Yes, firearms do matter to worried students

Local students, professors and representatives share their thoughts on Indiana House Bill 1369


Photo obtained from Adobe Stock.

Caleb Stultz, Staff Reporter

Garrett Lane, a journalism student at IU Southeast, has been a gun owner for over a year. When a family he knew was shot and robbed while eating in their vehicle, he said he wondered how it would be different if he were in that situation.

Indiana’s House of Representatives has now voted to pass HB1369, which is about firearms matters. It will eliminate handgun carry licenses in Indiana. 

Students at IUS have mixed feelings about the issue. 

“I think it’s going to lead to more dangerous situations,” Gwen Chaleunphonh, a sophomore secondary education student, said.

Indiana HB1369 will eliminate handgun licenses in Indiana. This will cost the state of Indiana $5.3 million in revenue and $3.5 million in police training. Research suggests that this will also make Hoosiers more unsafe, according to The British Medical Journal.

How Hoosiers Deal with Guns in Indiana

Lane said two of the people he knew that were shot and robbed were in “critical condition” but they lived. He also said when he got his handgun and his license to carry, there were robberies happening where he currently lives and he wanted to make sure he could protect his family.

Firearm-related violence is nothing new in Indiana. On average, 931 Hoosiers die by guns in Indiana. That is the 19th highest gun death rate in the United States.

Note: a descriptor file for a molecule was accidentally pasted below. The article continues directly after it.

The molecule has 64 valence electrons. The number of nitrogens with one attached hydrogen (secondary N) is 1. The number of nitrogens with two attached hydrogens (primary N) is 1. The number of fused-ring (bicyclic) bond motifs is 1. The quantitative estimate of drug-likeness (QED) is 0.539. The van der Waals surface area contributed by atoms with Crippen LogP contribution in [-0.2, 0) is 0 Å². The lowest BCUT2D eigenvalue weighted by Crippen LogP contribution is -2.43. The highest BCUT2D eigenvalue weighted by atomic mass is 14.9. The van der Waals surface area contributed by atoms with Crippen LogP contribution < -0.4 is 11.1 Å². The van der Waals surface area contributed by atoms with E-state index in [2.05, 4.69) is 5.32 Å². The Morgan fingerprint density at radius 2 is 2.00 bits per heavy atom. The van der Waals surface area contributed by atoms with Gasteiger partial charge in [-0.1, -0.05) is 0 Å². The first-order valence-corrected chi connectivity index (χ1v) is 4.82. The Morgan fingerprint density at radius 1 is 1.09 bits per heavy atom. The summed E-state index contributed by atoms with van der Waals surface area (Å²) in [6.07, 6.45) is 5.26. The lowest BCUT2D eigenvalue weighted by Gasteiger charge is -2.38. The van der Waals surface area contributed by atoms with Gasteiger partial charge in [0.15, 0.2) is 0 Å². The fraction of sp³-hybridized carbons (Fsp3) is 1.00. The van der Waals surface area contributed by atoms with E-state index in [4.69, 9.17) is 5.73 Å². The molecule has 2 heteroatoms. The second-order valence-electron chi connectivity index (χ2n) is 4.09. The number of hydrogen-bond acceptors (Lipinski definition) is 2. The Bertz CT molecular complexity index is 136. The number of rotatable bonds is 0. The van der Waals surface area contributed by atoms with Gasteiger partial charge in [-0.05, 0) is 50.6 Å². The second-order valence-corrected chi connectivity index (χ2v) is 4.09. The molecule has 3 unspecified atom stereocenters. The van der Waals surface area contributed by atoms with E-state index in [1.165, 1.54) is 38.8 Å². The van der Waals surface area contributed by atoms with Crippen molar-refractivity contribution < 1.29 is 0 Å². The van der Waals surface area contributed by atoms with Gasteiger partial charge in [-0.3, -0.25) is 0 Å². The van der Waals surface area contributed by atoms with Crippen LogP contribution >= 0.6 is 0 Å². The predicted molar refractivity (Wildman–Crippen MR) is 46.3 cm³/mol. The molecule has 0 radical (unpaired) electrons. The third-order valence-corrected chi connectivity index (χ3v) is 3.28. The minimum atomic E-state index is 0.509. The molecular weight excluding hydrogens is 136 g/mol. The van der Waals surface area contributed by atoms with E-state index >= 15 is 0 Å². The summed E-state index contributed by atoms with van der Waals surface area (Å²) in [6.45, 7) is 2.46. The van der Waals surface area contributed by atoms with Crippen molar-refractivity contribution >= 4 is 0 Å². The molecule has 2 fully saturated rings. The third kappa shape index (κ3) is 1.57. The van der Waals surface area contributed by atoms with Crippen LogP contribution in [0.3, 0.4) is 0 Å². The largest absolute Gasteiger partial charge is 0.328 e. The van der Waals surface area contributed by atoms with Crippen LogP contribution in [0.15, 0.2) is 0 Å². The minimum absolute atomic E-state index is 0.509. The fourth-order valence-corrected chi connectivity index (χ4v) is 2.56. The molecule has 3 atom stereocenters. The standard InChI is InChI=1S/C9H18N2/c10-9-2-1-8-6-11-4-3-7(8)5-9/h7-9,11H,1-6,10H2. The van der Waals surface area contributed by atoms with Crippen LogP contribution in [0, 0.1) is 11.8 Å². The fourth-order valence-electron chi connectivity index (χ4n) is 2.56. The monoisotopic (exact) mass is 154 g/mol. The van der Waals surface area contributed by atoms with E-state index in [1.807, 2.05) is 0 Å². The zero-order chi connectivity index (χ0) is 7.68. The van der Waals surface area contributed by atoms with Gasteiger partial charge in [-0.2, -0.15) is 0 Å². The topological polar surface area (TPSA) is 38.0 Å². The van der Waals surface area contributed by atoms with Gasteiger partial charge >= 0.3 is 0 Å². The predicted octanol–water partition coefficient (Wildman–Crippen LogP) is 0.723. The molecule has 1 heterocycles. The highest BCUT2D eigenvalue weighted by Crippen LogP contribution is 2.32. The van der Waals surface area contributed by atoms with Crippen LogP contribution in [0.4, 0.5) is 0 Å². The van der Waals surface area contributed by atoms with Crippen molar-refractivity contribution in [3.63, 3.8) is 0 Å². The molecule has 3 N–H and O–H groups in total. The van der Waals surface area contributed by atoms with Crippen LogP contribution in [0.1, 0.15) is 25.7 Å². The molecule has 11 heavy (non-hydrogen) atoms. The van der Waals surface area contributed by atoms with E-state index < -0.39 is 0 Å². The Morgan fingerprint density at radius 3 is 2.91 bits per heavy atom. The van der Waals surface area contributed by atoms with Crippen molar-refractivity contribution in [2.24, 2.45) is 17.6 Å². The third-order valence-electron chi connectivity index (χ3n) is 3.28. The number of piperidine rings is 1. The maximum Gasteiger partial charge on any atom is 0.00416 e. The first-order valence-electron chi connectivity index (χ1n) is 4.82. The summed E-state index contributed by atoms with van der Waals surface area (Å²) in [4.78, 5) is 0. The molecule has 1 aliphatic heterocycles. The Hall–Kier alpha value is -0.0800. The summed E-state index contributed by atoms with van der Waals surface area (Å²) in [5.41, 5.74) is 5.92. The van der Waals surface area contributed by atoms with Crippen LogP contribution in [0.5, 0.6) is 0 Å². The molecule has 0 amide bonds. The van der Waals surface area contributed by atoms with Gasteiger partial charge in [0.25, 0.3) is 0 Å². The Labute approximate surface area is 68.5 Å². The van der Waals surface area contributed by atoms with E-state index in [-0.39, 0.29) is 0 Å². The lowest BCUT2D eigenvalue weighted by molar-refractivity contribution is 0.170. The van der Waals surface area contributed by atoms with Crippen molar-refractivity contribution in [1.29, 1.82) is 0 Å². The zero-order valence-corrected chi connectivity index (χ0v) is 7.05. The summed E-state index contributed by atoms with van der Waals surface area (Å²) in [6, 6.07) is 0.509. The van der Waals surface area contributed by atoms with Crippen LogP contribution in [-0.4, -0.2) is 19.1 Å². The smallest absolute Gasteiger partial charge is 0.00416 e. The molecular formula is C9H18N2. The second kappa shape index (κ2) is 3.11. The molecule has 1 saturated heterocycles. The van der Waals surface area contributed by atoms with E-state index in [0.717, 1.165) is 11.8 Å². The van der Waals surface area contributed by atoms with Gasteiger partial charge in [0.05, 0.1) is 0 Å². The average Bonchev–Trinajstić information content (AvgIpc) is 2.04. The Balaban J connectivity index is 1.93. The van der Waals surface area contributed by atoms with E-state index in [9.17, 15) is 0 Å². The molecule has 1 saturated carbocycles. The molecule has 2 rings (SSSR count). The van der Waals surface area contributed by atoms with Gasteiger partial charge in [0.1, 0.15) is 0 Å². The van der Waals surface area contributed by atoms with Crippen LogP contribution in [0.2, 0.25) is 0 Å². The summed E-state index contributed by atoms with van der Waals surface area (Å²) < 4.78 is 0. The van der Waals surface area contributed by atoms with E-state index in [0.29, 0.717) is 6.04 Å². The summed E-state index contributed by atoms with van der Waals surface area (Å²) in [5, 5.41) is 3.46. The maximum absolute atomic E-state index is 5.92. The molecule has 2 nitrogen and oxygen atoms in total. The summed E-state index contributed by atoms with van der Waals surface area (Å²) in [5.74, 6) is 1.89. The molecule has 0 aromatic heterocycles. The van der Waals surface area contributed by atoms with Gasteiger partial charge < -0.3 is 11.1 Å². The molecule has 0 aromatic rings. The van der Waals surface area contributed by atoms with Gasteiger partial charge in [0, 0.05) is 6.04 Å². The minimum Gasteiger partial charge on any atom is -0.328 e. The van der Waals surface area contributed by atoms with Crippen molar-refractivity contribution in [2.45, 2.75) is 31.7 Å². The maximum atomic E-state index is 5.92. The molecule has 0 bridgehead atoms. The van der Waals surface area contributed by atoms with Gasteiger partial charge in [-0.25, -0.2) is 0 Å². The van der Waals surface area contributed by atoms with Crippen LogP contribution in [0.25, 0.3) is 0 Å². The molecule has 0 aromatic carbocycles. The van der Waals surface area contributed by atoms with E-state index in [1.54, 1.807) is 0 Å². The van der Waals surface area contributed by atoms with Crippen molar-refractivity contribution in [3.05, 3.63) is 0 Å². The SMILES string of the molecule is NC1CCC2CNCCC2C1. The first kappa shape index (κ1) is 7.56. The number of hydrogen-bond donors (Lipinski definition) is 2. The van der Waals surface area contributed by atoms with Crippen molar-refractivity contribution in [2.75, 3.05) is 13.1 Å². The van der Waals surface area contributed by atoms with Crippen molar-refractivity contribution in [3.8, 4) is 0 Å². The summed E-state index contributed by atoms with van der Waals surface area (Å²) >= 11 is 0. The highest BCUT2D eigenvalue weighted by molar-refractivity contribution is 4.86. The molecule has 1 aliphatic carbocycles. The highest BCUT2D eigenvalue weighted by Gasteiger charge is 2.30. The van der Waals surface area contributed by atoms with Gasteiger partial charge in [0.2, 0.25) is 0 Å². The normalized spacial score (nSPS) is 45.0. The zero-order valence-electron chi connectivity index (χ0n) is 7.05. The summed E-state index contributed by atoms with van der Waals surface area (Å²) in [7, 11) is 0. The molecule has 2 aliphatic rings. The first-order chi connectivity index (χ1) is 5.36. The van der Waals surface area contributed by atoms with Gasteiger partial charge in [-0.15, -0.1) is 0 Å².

Lane said obtaining a license to carry a handgun was “hilarious” about how easy it was. Indiana does not administer psychological background tests before giving handgun carrying licenses to those who request them.

“You just answer online questions stating you don’t plan to use the gun to kill anyone,” said Lane. “If anything, Indiana should have made the screening process harder rather than just allowing anyone to carry.”

The “Right to Carry” Does Not Always Lead to the Right to Freedom

Eliminating concealed carry laws leads to an increase in violent crime of 13-15% over the course of a decade, according to the National Bureau of Economic Research. States that adopt right-to-carry laws would also need to roughly double its prison population to “offset the increase in violent crime caused” by the adoption of these laws.

Amber Sneed, a sophomore majoring in psychology, said she does not understand why lawmakers in Indiana would pass the bill. 

“I think a permit should be necessary to be able to carry,” said Sneed. “That allows for background checks and to create some sense of order when it comes to carrying a gun.”

Lawmakers passed the bill with a vote of 65-31 in favor of the bill. It will now go to the Senate for review.

Rep. Ed Clere, who represents New Albany and the 72nd district in the Indiana House of Representatives and is an alumnus of IUS, voted to pass the bill. He said the bill will not affect the federal background check needed to own a firearm. 

William Farrell, a criminal justice professor at IUS, said there has not been enough time to study the effects of a bill like this. He also said the number of accidental gun deaths would increase because less people would be required to train with their weapons.

“In general, criminological research does not show any correlation between increases in gun ownership and a decline in crime,” said Farrell. “Rather, when more people carry guns in public, violent crime increases.”

Lane wanted to protect his family when it mattered the most. However, he said eliminating gun licenses will not help him do that.

“This will not help the gun abuse that is going on,” said Lane. “People are getting guns who don’t need them.”